Leftover medications

Ever tossed expired pills in the trash can? Or flushed unused meds down the toilet? The new Drug Enforcement Agency (DEA) rules on controlled substance disposal have been in force for two years, yet you might be surprised how many skilled nursing facilities (SNFs) are still using the “flush method” for drug disposal.

Facilities that don’t have clear policies and procedures for reclaiming unused portions of medication and disposing of expired drugs are risking inventory loss, or worse. Those that don’t have procedures to deter diversion, theft and misuse are skating on even thinner ice, explains David Tusa, president and CEO of Sharps Compliance Inc., a Houston-based manufacturer of medication collection systems.

“I think most administrators would probably be very surprised by how things are being done in their facilities,” Tusa says. “If you don’t make it part of your policies, it’s not going to get done.”

The 2014 DEA rule suggests three main disposal avenues for unwanted medications: Drug take-back programs, mail-back programs and onsite collection receptacles. Much of the final rule is focused on nursing homes and hospice, two settings that use controlled substances for pain management but whose environments are not as regimented as hospitals.

Secure collection receptacles, lock-boxes hosted by a registered pharmacy location and mail-back envelopes are all ways to train staff and families to handle unused and expired medications properly. “The one client that has really embraced receptacles and mail-back envelopes is the Veterans Administration, especially since 2015,” Tusa says. “The patients don’t have to go anywhere to drop off old medication, they can just mail it from home.”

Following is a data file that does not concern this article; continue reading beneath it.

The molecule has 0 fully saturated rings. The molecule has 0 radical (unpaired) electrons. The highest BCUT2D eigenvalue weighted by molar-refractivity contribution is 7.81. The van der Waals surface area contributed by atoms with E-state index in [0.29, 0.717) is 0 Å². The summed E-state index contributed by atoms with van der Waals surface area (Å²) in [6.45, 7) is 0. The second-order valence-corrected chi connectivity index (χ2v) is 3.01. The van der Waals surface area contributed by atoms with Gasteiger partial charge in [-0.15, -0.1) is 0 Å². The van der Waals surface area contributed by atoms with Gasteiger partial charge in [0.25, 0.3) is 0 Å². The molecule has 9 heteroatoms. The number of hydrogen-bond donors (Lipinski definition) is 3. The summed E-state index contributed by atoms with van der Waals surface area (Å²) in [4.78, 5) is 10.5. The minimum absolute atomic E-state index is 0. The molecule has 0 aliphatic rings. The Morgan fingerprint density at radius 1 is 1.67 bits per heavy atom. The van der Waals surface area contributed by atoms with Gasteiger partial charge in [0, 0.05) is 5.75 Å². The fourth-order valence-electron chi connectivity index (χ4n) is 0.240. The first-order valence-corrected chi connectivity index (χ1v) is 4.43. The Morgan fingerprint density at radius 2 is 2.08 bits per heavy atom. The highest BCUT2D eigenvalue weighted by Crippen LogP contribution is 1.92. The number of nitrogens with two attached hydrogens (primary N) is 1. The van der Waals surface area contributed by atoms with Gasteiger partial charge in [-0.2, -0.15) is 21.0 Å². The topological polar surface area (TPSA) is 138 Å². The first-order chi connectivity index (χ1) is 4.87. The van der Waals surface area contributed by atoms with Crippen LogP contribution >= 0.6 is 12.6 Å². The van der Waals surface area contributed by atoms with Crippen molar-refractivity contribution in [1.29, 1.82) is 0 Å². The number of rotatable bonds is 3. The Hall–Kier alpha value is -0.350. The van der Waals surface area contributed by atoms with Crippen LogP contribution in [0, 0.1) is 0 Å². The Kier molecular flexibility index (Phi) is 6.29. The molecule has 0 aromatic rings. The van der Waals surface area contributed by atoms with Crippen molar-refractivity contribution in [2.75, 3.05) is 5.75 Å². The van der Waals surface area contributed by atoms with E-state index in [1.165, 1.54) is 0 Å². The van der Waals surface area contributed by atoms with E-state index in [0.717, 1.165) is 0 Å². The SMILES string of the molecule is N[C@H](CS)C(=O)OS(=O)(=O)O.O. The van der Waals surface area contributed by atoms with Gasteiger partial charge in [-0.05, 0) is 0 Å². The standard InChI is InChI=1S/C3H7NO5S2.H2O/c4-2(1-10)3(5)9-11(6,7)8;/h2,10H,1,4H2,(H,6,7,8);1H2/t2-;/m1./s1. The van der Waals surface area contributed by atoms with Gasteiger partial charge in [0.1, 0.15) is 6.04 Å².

Hospice care is a hotspot for trouble, both because of the level of pain medication and the ease of diversion, Tusa adds. “Hospice is a huge problem. Some grandkids dive for the unused meds once grandma dies.”

Medication managed

  • Assess the facility’s current practices for compliance and consistency.
  • Policies and procedures should be the same on weekends as they are on weekdays, and the same from day shift to night shift.
  • Pay special attention to documentation protocols for controlled substances.
  • Provide compliance training for all clinical staff, including nurses, medication aides and direct-care workers.
  • Create policies to account for medications as a resident changes care locations, such as moving from SNF care to hospice.

Technology can provide a safe, convenient way for nursing staffs to destroy medications onsite each day rather than stockpiling them for disposal or using homemade methods such as mixing medications with kitty litter, says Sherry Day, the 20-year veteran nurse who developed Drug Buster, a charcoal-based medication disposal system. “I’ve seen health systems stockpile unused medication in 2×2 boxes for nearly 100 patients, and home care patients store prescription drugs in Tupperware and suitcases,” Day said in a Medline article. “It would take nearly a week to dispose of that many drugs. To ensure the process was cost and time effective, nurses took shortcuts, such as blending the drugs and sending medicinal ‘dust’ into the air.” Instead, the Drug Buster system converts pills, patches and liquids into a chemically inactive “slurry” that can be tossed straight into the trash.

When it comes to assuring compliance with the rules, the nursing team and the pharmacy need to be involved, but accountability ultimately rests on the administrator’s desk, Tusa says. “The team approach is best, but you need one of the top administrators to be in the center of the discussion and take responsibility for the assessment and the follow through.”

The American Medical Association (AMA), at its annual meeting this week in Chicago, called on the pharmaceutical industry to fund a program for disposing unwanted medications as hazardous waste. An estimated 30 and 80 percent of patients don’t finish prescriptions for common medication, including pain medication, steroids and hormones, many of which end up in rivers, streams and groundwater, noted an AMA policy announcement sent by email.

Other types of drugs are taken by other people before they can be disposed of properly, said AMA President-Elect David O. Barbe, MD, at the association’s annual meeting this week in Chicago. “Many of these unused medications, most notably opioids, are diverted and used by someone other than the patient. Manufacturers should be stewards of their products throughout their lifecycle and provide this critical service to patients and our environment.”


Topics: Clinical Leadership , Risk Management , Uncategorized